Lorde, the 17-year-old pop sensation from New Zealand, has already accomplished more in the first three months of 2014 than most aspiring performers achieve in a lifetime. On January 26, she shocked the music community when her song “Royals” was given the Grammy Award for Song of the Year – making her the youngest artist to win in a general category outside of Best New Artist.
Even before the big win, Lorde, born Ella Yelich O’Connor, told Twitter followers that her 16-date U.S. tour had sold out on January 13 – less than a month after it was announced. Last Saturday, rock legend Bruce Springsteen opened his Auckland concert with a solo acoustic rendition of “Royals.”
As if being covered by The Boss – 47 years Lorde’s senior – wasn’t flattering enough, Rolling Stone magazine wrote a very favorable review of her inaugural U.S. show in Austin, heaping praise on her minimalist approach.
“Even as a young woman the singer is clearly comfortable and in control onstage and when a black curtain behind her dropped to reveal her only two band members – on drums and keyboards – the picture of Lorde as a performer became even clearer,” wrote Rolling Stone’s Chad Swiatecki.
“The immense production on Lorde’s hit album Pure Heroine features layers of vocal tracks, which were delivered Monday night via pre-recorded backing tracks instead of using live singers,” Swiatecki added. “Using backing tracks locks a performer into a set song structure and can make a show feel like something of a karaoke set at times, but Lorde’s live singing meshed with the recorded elements and her band in a way that seemed far more organic and natural than would be expected of someone so young who’s just starting their first major tour.”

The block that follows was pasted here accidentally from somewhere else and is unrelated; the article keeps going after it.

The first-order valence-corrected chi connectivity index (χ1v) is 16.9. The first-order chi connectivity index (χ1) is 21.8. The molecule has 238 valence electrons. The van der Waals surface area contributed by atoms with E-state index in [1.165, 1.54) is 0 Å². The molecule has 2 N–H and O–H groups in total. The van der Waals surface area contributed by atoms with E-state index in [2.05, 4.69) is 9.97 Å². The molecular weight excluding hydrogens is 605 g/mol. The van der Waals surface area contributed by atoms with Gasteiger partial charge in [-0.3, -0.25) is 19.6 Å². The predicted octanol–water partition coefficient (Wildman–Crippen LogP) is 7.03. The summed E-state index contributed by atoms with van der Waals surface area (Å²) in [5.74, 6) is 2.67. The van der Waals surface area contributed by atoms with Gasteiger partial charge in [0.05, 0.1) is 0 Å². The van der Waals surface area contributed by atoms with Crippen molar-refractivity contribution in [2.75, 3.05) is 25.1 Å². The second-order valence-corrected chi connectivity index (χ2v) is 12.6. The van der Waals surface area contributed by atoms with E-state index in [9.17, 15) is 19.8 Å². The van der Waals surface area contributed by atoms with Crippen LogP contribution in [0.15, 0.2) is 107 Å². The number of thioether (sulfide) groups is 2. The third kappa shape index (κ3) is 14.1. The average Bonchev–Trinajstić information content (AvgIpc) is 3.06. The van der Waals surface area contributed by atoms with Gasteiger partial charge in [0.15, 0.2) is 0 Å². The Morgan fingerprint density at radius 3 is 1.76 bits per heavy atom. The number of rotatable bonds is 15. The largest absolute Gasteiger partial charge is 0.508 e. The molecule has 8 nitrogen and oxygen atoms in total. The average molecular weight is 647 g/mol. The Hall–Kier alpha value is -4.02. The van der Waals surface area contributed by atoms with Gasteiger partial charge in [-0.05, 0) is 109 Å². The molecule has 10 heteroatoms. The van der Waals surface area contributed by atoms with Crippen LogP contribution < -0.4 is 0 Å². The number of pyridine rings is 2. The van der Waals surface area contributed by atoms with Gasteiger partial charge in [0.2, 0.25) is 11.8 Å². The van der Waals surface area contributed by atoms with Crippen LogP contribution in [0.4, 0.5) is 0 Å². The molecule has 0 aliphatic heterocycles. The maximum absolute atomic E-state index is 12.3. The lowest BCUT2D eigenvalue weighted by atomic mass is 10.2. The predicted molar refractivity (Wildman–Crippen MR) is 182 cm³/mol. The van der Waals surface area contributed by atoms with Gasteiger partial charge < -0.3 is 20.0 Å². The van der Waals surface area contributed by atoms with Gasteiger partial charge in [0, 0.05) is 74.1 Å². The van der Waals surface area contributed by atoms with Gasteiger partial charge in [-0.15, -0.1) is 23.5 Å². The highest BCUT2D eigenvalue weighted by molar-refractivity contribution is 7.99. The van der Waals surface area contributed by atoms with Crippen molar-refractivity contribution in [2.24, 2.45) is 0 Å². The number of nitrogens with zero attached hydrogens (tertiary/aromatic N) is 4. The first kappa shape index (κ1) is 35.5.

Lorde’s American tour kicked off on Tuesday and runs through May 17. Her Austin set spanned 14 songs and lasted 70 minutes. Pure Heroine was nominated for four Grammys, an impressive feat considering that she didn’t even have an album in circulation a year ago.
“While I dress and talk somewhat differently from other people whose songs are in the Top 40, I feel like more people dress like me than the media makes out,” Lorde told RookieMag.
She has no qualms about being a different kind of teen idol and has called out peers like Taylor Swift and Miley Cyrus for being fake or overtly sexual. Lorde once referred to Swift as “too flawless and unattainable,” while claiming that Cyrus’ celebrity relied on “shock tactics” like nudity and lascivious behavior.
Lorde will follow her U.S. tour with performances at major music festivals, including Lollapalooza in Chile and Brazil and Coachella in California.